Set around the foothills of the Appenines, the old town of Arezzo fans out into the river valley of the Arno, Tiber, Casentino and Valdichiana. The city is mainly known for its gold industries, antique traders and the stunning Piazza Grande. Visits to the historic monuments such as Medici fortress, the Cathedral, the Diocesan Museum and Piazza Grande will take up your time. Don’t miss out on the Archeological Museum and the State Museum of Medieval and Modern Art as it provides an overview of art from the Middle Ages all the way up to the 20th century.
Antique shopping is a must-do in Arezzo, at the antiques goods fair held every month at the Piazza Grande where you can find furniture, vintage silverware and kitchen tools. You can even pick something from their authentic gold jewellery stores and boutiques there.
Arezzo is extremely popular for its home-produced cheeses and truffle mushrooms. The area has a lavish coffee culture with several cafes. Attention dessert lovers: the reason has several gelato outlets. When night falls, a lot of folks take a walk around the city to chill out.
Also known as Val d’Orcia , or Valdorcia, this picturesque city is a melting pot of impressive cultures, has a vibrant art scene and beautiful landscapes. The region is in the middle of Italy and is rightly called the heart of Tuscany. Explore charming villages and little towns, like Pienza, Montepulciano and Montalcino, that dot this valley.
There are quite a few magnificent destinations scattered throughout the valley- Contignano, Monticchiello, Bagno Vignoni, Rocca d’Orcia, Bagni San Filippo and Vivo d’Orcia to name a few. Montepulciano is a must see as it maintains its medieval characteristics to date.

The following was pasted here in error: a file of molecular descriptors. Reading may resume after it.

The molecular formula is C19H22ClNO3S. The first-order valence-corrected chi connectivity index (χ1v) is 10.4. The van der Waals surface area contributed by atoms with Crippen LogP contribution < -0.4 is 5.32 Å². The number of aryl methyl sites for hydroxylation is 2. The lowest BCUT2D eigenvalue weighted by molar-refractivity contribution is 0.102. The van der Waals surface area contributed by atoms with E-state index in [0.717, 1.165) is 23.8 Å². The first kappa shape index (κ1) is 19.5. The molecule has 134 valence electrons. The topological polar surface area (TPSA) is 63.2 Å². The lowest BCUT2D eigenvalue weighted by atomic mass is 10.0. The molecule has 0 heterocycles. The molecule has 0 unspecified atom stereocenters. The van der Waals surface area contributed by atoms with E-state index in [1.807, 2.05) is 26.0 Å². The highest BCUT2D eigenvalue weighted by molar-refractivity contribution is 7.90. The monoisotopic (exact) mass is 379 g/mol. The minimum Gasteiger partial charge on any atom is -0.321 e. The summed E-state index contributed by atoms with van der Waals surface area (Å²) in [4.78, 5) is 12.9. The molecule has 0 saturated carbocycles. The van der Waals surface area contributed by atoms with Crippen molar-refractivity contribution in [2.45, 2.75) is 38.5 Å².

When in Orcia Valley, gourmet shopping is your best bet. Add cheese to your shopping itinerary, for this region doles out the best pecorino cheese in Italy. Mushrooms of Amiata, truffles of the Crete Senesi and saffron from Cinta Senese are other great buys. Stock up on bottles of extra virgin olive oil (cold pressed from olives of moraiolo, frantic and leccino varieties), as this oil is different from what is available in other parts of the world.
The city has numerous cafes, canteens and restaurants. The menu here is peppered with spectacular like fiocchi, gnocchi and pici pasta. If you’re in the mood to experiment, there are many fine dining restaurants serving dishes prepared with a refined take on classic Tuscan preparations. This quiet town also has some pubs frequented by the locals and also has lots of ideal options for quiet walks.
Lucca was founded by the Etruscans, the ancient civilization of Italy and became a Roman colony in 180 BC. The lush region is located on the river Serchio on a fertile plain near the Tyrrhenian Sea.
The Apuane Alps in Lucca are ideal for taking a stroll, trekking, cycling trips or horseback rides. The magnificent caves of Grotta del Vento are popular for its spectacular stalactites. Also visit churches like San Michele, the Duomo and San Frediano and also amble along the medieval bridges here. The Piazza dell’Anfiteatro, builton the ruins of the Roman amphitheatre, and the Giunigi Tower with its rooftop garden are other must-visits.
The little delis in this area offer olive oil and flavored oils, ranging from fruity to spicy. Lucca also has a small textile and jewellery industry, so make sure you look for these at street-side boutiques. Antique lovers can queue up outside Piazza Antelminelli or walk through the streets around Duomo for furniture, silverwares, watches etc.
The region is popular for its sinfully sweet offerings. There are cafes and bakeries galore, where you can get a taste of the local desserts like buccellato (donut-shaped dessert), castagnaccio (chestnut flour cake), necci (cream-filled pancakes). Lucca’s nightlife isn’t so much about raucous parties as it is about appreciating the finer things in life. Catch some live music performances or attend classic and cult movie screening nights, which many hotels host frequently.